Dáil debates

Thursday, 19 January 2023

Public Dental Services: Motion [Private Members]

 

5:45 pm

Photo of Réada CroninRéada Cronin (Kildare North, Sinn Fein)

There are so many people in north Kildare in agony with their teeth. Anyone depending on the medical card scheme is back to Dickensian times. For a supposedly modern state to leave somebody in this situation is degrading and perverse. With dental health affecting heart and brain health, we are storing up problems for the future for our young schoolchildren and others who are facing delays in the dental health crisis. It is impossible for anybody with a medical card to find a dentist in north Kildare. It is worse than ever with so many dentists retiring.

I had a constituent in north Kildare last year who had the points to do dentistry but who could not get a place. I would like the Minister to consider what my colleague Deputy Conway-Walsh said because we have a growing population and need more Irish dentists trained. Therefore, we support the broad thrust of the motion. I thank the Regional Group for raising this important matter. In the broader context of the motion and the effective collapse of the dental treatment service scheme, I want to raise with the Minister the circumstances of a vulnerable group of people, namely the men and women who cannot communicate verbally or who have cognitive impairment. It chills me to the bone that there are men and women who are not being examined regularly by dentists in nursing homes. They could be in agony with their teeth but unable to tell anybody, by speech or otherwise.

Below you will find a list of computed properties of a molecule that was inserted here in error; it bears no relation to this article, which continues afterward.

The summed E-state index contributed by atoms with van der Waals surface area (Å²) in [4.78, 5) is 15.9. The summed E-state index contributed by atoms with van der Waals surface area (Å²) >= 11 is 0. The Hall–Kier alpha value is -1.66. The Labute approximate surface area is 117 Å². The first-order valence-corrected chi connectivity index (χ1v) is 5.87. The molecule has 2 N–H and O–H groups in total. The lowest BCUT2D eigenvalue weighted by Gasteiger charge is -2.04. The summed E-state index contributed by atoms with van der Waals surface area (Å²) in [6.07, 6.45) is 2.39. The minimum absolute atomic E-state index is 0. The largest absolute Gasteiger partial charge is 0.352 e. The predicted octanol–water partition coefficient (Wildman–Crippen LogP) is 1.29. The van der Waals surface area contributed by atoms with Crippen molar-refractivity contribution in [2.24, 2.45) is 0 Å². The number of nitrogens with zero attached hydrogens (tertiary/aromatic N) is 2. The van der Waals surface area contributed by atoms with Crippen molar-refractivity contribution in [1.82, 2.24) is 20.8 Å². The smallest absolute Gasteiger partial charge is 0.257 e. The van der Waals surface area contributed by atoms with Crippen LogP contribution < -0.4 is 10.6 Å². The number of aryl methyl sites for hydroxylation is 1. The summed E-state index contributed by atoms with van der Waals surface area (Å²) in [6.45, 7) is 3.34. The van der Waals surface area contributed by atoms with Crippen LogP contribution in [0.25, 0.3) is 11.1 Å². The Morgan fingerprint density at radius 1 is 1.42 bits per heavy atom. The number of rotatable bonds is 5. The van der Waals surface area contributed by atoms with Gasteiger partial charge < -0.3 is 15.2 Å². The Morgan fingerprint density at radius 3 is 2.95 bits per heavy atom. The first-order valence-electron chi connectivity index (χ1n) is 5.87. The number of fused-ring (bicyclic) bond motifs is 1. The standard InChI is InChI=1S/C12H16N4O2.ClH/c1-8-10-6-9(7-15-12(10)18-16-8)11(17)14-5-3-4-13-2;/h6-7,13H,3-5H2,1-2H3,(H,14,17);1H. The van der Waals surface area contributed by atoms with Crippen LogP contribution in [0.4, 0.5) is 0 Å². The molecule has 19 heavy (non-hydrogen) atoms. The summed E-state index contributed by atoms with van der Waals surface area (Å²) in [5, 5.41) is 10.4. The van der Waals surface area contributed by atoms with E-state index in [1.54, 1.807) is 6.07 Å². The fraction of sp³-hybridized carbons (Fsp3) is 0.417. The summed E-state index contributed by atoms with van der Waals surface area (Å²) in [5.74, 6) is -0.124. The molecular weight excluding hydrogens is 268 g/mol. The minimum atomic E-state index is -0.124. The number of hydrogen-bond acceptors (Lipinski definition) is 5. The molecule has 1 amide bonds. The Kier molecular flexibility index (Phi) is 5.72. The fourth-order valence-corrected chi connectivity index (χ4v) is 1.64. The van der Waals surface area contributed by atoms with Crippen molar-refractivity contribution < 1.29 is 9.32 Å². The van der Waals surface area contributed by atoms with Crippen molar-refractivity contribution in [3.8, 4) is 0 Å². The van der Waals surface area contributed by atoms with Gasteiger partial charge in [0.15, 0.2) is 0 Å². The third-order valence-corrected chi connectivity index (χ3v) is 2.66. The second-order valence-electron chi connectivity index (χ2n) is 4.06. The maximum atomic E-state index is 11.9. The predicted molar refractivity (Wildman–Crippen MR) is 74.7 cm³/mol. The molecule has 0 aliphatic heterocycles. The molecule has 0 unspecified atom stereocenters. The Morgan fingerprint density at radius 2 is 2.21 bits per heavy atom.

Last year, I asked the Minister to give me a list of all the dental examinations carried out in State-run nursing homes in each of the preceding five years, well before Covid. The reply from the HSE was that it does not keep the data. The service provided by the dental treatment service scheme collapsed. I also asked whether antibiotics were being relied on and repeated as opposed to giving dental care per se, with all the implications for antibiotic resistance. The reply was that there was a lack of dentists and that dentists were having difficulties accessing nursing homes during Covid. We know that. It was also stated that oral and dental infections need to be managed by accessing a dentist to have the required procedure undertaken. What dentist? It was stated the repeated use of antibiotics without accessing appropriate dental treatment contributes to antimicrobial resistance and is not the optimum management. This is something we all know. Beyond the broader context of this motion and its concerns, we need to examine what is happening, or not happening, as seems to be case, with dental care in our nursing homes. I ask the Minister to consider this urgently.

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